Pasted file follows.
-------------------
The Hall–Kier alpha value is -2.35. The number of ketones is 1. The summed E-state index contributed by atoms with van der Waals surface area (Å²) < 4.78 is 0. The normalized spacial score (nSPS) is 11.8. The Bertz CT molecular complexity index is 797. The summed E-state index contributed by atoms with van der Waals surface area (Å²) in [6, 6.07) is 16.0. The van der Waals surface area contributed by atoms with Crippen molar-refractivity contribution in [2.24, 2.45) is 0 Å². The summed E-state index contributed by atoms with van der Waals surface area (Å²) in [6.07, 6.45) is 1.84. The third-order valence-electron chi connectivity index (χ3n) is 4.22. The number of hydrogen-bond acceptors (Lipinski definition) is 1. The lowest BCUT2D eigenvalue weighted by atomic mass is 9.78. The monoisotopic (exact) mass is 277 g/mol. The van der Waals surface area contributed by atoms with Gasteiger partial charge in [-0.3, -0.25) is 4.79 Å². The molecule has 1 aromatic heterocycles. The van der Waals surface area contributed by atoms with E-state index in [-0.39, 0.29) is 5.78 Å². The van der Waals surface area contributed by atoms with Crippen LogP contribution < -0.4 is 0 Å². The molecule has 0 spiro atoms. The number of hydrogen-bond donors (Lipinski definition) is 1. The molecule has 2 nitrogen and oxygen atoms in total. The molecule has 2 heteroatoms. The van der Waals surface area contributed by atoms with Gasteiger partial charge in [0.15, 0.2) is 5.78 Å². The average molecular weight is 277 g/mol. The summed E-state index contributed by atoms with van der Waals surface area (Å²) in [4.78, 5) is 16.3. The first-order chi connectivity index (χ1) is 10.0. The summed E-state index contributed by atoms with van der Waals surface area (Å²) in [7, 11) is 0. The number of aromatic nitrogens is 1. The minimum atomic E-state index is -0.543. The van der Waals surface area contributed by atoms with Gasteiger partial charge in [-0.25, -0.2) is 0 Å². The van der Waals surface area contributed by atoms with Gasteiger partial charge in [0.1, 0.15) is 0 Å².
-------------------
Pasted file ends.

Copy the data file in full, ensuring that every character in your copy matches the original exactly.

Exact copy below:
The Hall–Kier alpha value is -2.35. The number of ketones is 1. The summed E-state index contributed by atoms with van der Waals surface area (Å²) < 4.78 is 0. The normalized spacial score (nSPS) is 11.8. The Bertz CT molecular complexity index is 797. The summed E-state index contributed by atoms with van der Waals surface area (Å²) in [6, 6.07) is 16.0. The van der Waals surface area contributed by atoms with Crippen molar-refractivity contribution in [2.24, 2.45) is 0 Å². The summed E-state index contributed by atoms with van der Waals surface area (Å²) in [6.07, 6.45) is 1.84. The third-order valence-electron chi connectivity index (χ3n) is 4.22. The number of hydrogen-bond acceptors (Lipinski definition) is 1. The lowest BCUT2D eigenvalue weighted by atomic mass is 9.78. The monoisotopic (exact) mass is 277 g/mol. The van der Waals surface area contributed by atoms with Gasteiger partial charge in [-0.3, -0.25) is 4.79 Å². The molecule has 1 aromatic heterocycles. The van der Waals surface area contributed by atoms with E-state index in [-0.39, 0.29) is 5.78 Å². The van der Waals surface area contributed by atoms with Crippen LogP contribution < -0.4 is 0 Å². The molecule has 0 spiro atoms. The number of hydrogen-bond donors (Lipinski definition) is 1. The molecule has 2 nitrogen and oxygen atoms in total. The molecule has 2 heteroatoms. The van der Waals surface area contributed by atoms with Gasteiger partial charge in [0.15, 0.2) is 5.78 Å². The average molecular weight is 277 g/mol. The summed E-state index contributed by atoms with van der Waals surface area (Å²) in [4.78, 5) is 16.3. The first-order chi connectivity index (χ1) is 10.0. The summed E-state index contributed by atoms with van der Waals surface area (Å²) in [7, 11) is 0. The number of aromatic nitrogens is 1. The minimum atomic E-state index is -0.543. The van der Waals surface area contributed by atoms with Gasteiger partial charge in [-0.25, -0.2) is 0 Å². The van der Waals surface area contributed by atoms with Gasteiger partial charge in [0.1, 0.15) is 0 Å².